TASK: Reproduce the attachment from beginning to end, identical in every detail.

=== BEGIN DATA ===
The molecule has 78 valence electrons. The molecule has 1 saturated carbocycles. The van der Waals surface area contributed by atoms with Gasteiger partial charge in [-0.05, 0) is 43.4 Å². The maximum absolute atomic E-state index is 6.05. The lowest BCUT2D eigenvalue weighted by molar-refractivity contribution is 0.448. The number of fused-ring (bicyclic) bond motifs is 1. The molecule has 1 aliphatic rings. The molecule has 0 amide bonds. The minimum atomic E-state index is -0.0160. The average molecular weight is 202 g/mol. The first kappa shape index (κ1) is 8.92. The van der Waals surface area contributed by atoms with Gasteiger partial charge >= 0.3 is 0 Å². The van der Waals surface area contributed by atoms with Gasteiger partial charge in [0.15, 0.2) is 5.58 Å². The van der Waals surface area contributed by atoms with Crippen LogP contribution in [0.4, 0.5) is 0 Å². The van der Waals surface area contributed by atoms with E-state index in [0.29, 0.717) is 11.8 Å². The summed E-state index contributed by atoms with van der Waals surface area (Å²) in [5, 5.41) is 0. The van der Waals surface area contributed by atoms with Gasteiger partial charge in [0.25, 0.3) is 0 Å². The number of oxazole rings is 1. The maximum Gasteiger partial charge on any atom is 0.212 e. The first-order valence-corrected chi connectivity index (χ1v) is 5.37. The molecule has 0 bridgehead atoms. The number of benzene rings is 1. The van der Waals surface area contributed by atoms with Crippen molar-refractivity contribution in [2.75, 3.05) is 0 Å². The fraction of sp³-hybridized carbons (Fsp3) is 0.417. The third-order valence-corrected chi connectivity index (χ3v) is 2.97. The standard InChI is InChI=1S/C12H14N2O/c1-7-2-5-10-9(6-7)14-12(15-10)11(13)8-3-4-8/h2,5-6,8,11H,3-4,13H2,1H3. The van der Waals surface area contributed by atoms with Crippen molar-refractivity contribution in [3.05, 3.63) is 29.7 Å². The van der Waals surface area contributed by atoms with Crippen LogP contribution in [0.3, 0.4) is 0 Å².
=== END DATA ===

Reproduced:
The molecule has 78 valence electrons. The molecule has 1 saturated carbocycles. The van der Waals surface area contributed by atoms with Gasteiger partial charge in [-0.05, 0) is 43.4 Å². The maximum absolute atomic E-state index is 6.05. The lowest BCUT2D eigenvalue weighted by molar-refractivity contribution is 0.448. The number of fused-ring (bicyclic) bond motifs is 1. The molecule has 1 aliphatic rings. The molecule has 0 amide bonds. The minimum atomic E-state index is -0.0160. The average molecular weight is 202 g/mol. The first kappa shape index (κ1) is 8.92. The van der Waals surface area contributed by atoms with Gasteiger partial charge >= 0.3 is 0 Å². The van der Waals surface area contributed by atoms with Gasteiger partial charge in [0.15, 0.2) is 5.58 Å². The van der Waals surface area contributed by atoms with Crippen LogP contribution in [0.4, 0.5) is 0 Å². The van der Waals surface area contributed by atoms with E-state index in [0.29, 0.717) is 11.8 Å². The summed E-state index contributed by atoms with van der Waals surface area (Å²) in [5, 5.41) is 0. The van der Waals surface area contributed by atoms with Gasteiger partial charge in [0.25, 0.3) is 0 Å². The number of oxazole rings is 1. The maximum Gasteiger partial charge on any atom is 0.212 e. The first-order valence-corrected chi connectivity index (χ1v) is 5.37. The molecule has 0 bridgehead atoms. The number of benzene rings is 1. The van der Waals surface area contributed by atoms with Crippen molar-refractivity contribution in [2.75, 3.05) is 0 Å². The fraction of sp³-hybridized carbons (Fsp3) is 0.417. The third-order valence-corrected chi connectivity index (χ3v) is 2.97. The standard InChI is InChI=1S/C12H14N2O/c1-7-2-5-10-9(6-7)14-12(15-10)11(13)8-3-4-8/h2,5-6,8,11H,3-4,13H2,1H3. The van der Waals surface area contributed by atoms with Crippen molar-refractivity contribution in [3.05, 3.63) is 29.7 Å². The van der Waals surface area contributed by atoms with Crippen LogP contribution in [0.3, 0.4) is 0 Å².